Shark Ray AlleyHol Chan Marine Reserve
Shark Ray Alley &
Hol Chan Marine Reserve
I was so excited as I knew these are of the best snorkeling spots, not only of Belize but in the world! And what a day it was! I arrived to San Pedro the night before and directly arranged with a dive center to go snorkeling Mexico Rocks and Tres Cocos in the morning and snorkeling with Sharks in Shark Ray Alley (which lies in the Hol Chan Marine Reserve) in the afternoon.
The only hostel in San Pedro, where I slept was a 3 minutes walk away along the beach to the dock from where the boat would depart to Hol Chan Marine Reserve. It was 5 of us on a small boat including the boat driver and dive instructor.
How to get to Hol Chan Marine Reserve
The boat trip from the dock of San Pedro to Hol Chan Marine Reserve was just 10 minutes as it is 4 miles south of San Pedro (and about 8 miles north of Caye Caulker). Trips from San Pedro last about half day (while trips from Caye Caulker last a full day often including a visit to San Pedro).
But before we arrive…first a bit about Hol Chan Marine Reserve.
Hol Chan Marine Reserve
Hol Chan Marine Reserve and Shark Ray Alley are the most popular diving/snorkeling sites in all of Belize and one of the best places to go snorkeling and to interact with wildlife in the world. The entire reserve focuses on a cut through the reef which is little more than 25 yards (23 m) wide and 30 feet (9 m) deep about 4 miles southeast of San Pedro. Hol Chan Cut (Mayan for “little channel”) is the name of this small cut on the reef and it has a huge diversity of marine life (fish & corals).
Hol Chan Marine Reserve contains other zones with seagrasses, mangroves and also a zone with very shallow area called Shark Ray Alley where sharks and manta rays gather in large amounts. The water is very transparent here so it’s totally inviting to go for a swim with the sharks and rays or otherwise to take a picture of them.
Don’t worry, the sharks are nurse sharks and real cuties and don’t bite, so it’s all safe. It was still very impressive as many sharks were bigger than me and there were loads!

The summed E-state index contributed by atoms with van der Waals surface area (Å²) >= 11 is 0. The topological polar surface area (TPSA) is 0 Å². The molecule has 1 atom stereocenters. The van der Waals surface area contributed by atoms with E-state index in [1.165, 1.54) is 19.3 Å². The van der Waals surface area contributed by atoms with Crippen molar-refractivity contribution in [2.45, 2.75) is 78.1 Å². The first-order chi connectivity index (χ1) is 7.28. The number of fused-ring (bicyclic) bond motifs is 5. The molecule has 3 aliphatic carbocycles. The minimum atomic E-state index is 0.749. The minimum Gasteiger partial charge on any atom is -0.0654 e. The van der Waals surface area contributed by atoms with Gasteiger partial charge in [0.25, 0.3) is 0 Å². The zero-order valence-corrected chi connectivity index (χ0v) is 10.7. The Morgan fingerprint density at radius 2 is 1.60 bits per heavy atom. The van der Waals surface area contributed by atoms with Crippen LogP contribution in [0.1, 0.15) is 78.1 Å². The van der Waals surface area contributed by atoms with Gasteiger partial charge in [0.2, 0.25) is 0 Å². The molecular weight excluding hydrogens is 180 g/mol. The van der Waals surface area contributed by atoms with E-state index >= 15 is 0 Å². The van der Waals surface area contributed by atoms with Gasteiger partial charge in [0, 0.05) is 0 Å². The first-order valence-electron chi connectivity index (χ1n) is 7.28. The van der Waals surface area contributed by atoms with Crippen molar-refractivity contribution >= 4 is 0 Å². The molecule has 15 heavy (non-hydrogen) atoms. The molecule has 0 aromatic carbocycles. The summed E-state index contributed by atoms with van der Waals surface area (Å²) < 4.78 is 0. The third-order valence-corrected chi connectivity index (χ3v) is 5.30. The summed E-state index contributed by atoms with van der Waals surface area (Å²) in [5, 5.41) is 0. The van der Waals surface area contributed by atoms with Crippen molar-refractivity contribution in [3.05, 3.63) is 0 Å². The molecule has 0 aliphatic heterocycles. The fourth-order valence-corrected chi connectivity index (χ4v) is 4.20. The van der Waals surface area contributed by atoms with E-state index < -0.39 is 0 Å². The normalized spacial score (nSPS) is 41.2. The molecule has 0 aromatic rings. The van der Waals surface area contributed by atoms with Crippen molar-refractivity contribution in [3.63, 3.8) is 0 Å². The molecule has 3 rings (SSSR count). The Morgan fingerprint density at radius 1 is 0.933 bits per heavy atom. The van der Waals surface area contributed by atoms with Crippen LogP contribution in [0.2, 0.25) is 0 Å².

How much does snorkeling cost in Hol Chan Marine Reserve?
The boat trip and snorkeling in Hol Chan Marine Reserve cost me 50 USD (including 10 USD the entrance fee to the Marine Reserve). Below I am swimming with the sharks.
Where is Hol Chan Marine Reserve?
Hol Chan Marine Reserve is a marine reserve approximately 2 km from Ambergris Caye and 10 km from Caye Caulker, off the coast of Belize. It covers around 18 km² (4,448 acres) of coral reefs, seagrass beds and mangrove forest.
The 4 Zones of Hol Chan Marine Reserve
Hol Chan Marine Reserve is composed of 4 zones that are now protected which are:
Hol Chan Marine Reserve map – Look at the 4 zones
HOL CHAN CUT – Zone A
Hol Chan Cut, is basically an area surrounding a small cut in the reef with lots of corals and fish including large schools of jacks, groupers, snappers and barracuda. You will also see spotted eagle rays swim above the reef and lobsters and eels fill the holes in rocky areas. Most people just stay in this area as you just need a mask and snorkel, it’s safer, the water is more light blue and more fishes.
There is also the option to go outside the barrier reef via Hol Chan Cut with with scuba gear and dive from the bottom of the ocean of the cut in the reef to the slopes down into the Caribbean. Dives can take place at depths from 30 to over 100 foot.
Currents can be too strong to swim against depending on the tide. Whenever snorkeling in Belize and also at Hol Chan, it is essential that you have a good pair of fins and mask.
SEAGRASS BEDS – Zone B
While much less visited, the seagrass beds and mangrove roots of Zones B and C are well worth the visit. I saw stingrays feeding on the bottom, schools of parrot fish and also a manatee feeding in the grass beds. I freedived to it but keeping my 3 meters distance but the dive instructor told me to move away from it. It looked so relaxed. The manatee was huge and he or she was alone.